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|Case Number:||Sexual Offences Appeal 52 of 2018|
|Parties:||TCO v Republic|
|Date Delivered:||26 Nov 2020|
|Court:||High Court at Homabay|
|Judge(s):||Joseph Raphael Karanja|
|Citation:||TCO v Republic  eKLR|
|Case History:||Being an appeal from original conviction and sentence in Sexual Offences case No.3 of 2017 of the Principal Magistrate’s Court at Mbita dated 5/11/2018 – Hon. J.A.Owiti, SPM|
|History Docket No:||Sexual Offences case 3 of 2017|
|History Magistrate:||Hon. J.A.Owiti, SPM|
|History County:||Homa Bay|
|Case Outcome:||Appeal dismissed|
|Disclaimer:||The information contained in the above segment is not part of the judicial opinion delivered by the Court. The metadata has been prepared by Kenya Law as a guide in understanding the subject of the judicial opinion. Kenya Law makes no warranties as to the comprehensiveness or accuracy of the information|
REPUBLIC OF KENYA
IN THE HIGH COURT OF KENYA
AT HOMA BAY
SEXUAL OFFENCES APPEAL NO.52 OF 2018
(Being an appeal from original conviction and sentence in Sexual Offences case No.3 of 2017 of the Principal Magistrate’s Court at Mbita dated 5/11/2018 – Hon. J.A.Owiti, SPM)
1. The appellant, TCO, was charged before the Principal Magistrate’s Court at Mbita with defilement, contrary to Section 8(1) as read with Section 8(3) of the Sexual Offences Act, in that on diverse dates between the 1st April 2016 and 7th august 2016 at [Particulars withheld] village Lambwe West Mbita within the county of Homa Bay defiled BAO, a child aged thirteen (13) years or in the alternative, committed an indecent act with the said child contrary to Section 11(1) of the Sexual Offences Act.
2. After a full trial, the appellant was convicted on the main count and sentenced to twenty(20) years imprisonment. But, being dissatisfied with the conviction and sentence he preferred the present appeal on the basis of the ten(10) grounds set out in the petition of appeal dated 13th November 2018.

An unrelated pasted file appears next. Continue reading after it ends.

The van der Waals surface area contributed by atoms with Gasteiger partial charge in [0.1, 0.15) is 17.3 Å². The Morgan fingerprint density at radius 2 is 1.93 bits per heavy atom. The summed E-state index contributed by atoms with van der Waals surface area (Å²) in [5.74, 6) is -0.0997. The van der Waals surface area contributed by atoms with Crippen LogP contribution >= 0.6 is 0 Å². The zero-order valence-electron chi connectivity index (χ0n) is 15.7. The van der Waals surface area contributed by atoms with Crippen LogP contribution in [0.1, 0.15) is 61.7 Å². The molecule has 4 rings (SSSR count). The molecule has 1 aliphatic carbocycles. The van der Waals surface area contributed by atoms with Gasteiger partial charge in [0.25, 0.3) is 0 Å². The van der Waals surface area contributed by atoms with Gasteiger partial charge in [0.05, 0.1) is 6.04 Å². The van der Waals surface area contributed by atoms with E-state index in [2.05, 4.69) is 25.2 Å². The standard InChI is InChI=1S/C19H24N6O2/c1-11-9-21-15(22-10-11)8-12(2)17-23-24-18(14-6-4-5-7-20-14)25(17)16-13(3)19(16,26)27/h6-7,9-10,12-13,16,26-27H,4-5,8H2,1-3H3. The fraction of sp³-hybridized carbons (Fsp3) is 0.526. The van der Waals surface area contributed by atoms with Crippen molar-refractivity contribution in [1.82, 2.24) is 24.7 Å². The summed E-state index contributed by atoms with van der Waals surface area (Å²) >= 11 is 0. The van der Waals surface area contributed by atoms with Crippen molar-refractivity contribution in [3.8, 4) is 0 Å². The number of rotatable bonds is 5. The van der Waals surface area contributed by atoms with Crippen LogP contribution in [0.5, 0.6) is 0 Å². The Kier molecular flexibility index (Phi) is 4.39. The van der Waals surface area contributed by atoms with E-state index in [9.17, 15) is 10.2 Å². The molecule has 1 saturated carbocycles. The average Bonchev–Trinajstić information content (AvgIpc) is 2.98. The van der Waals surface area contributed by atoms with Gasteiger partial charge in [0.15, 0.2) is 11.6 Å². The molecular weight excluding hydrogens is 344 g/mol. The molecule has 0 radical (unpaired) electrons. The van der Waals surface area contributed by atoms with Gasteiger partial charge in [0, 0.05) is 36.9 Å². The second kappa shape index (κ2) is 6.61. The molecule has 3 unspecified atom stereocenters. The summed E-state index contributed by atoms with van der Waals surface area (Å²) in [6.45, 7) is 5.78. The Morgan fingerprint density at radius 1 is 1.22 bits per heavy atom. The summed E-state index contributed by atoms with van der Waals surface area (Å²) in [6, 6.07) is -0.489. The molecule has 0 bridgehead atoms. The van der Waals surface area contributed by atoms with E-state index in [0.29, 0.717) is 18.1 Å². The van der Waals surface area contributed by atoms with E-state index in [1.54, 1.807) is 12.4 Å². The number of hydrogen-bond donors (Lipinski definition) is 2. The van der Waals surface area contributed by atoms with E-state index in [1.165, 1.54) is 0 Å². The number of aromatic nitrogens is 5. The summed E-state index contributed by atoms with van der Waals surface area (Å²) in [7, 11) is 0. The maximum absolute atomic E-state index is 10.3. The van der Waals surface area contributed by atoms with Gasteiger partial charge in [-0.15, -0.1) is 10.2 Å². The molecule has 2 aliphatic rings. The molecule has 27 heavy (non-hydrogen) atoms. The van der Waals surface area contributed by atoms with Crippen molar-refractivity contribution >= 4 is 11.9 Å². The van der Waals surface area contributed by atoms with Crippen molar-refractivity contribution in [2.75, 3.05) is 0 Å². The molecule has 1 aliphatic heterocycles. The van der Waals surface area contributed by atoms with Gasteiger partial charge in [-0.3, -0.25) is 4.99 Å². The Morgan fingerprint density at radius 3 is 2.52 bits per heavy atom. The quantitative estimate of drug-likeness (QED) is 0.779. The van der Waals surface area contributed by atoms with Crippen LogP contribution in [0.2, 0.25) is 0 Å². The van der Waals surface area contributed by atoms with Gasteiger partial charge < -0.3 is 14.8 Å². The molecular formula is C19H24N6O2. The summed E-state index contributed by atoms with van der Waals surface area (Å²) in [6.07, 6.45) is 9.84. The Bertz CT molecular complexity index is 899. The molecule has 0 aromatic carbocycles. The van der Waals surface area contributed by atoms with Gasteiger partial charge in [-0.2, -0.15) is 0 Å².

At the hearing of the appeal, Learned Counsel, Mr. Oding’o appeared for the appellant while the Learned prosecution counsel, Mr. Oluoch (S/ADPP), appeared for the state/respondent. He opposed the appeal.
3. Having proceeded by way of written submissions. Both parties filed their respective submissions and this court having given due considerations to the submissions in the light of the grounds in support of the appeal was obliged to revisit the evidence and draw its own conclusions bearing in mind that the trial court had the advantage of seeing and hearing all the witnesses. The principle was clearly enunciated in the leading case of Okeno Vs RepublicEA 32.
4. In that regard, the prosecution case was briefly that the appellant and the child complainant, BAO (PW1) were known to each other as neighbors.
Whereas the appellant was a local herds boy, the complainant was a primary school pupil aged at the time between twelve(12) to thirteen(13) years.
5. On the material month of April 2016, the appellant did one day meet the complainant in the company of her siblings and requested them to assist him graze some cattle. The complainant accepted but her siblings declined. She was left behind with the appellant who shortly thereafter, directed her into a bushy area and defiled her. That, was the first time, but the appellant did at a later stage on two occasions meet and engage in sexual relation with the complainant who did not at anytime report the incident to her parents until such time that her teachers discovered that she was pregnant.
6. The complainant’s mother, CAO (PW2), was accordingly notified. The complainant thereafter informed her that the appellant was responsible for the pregnancy.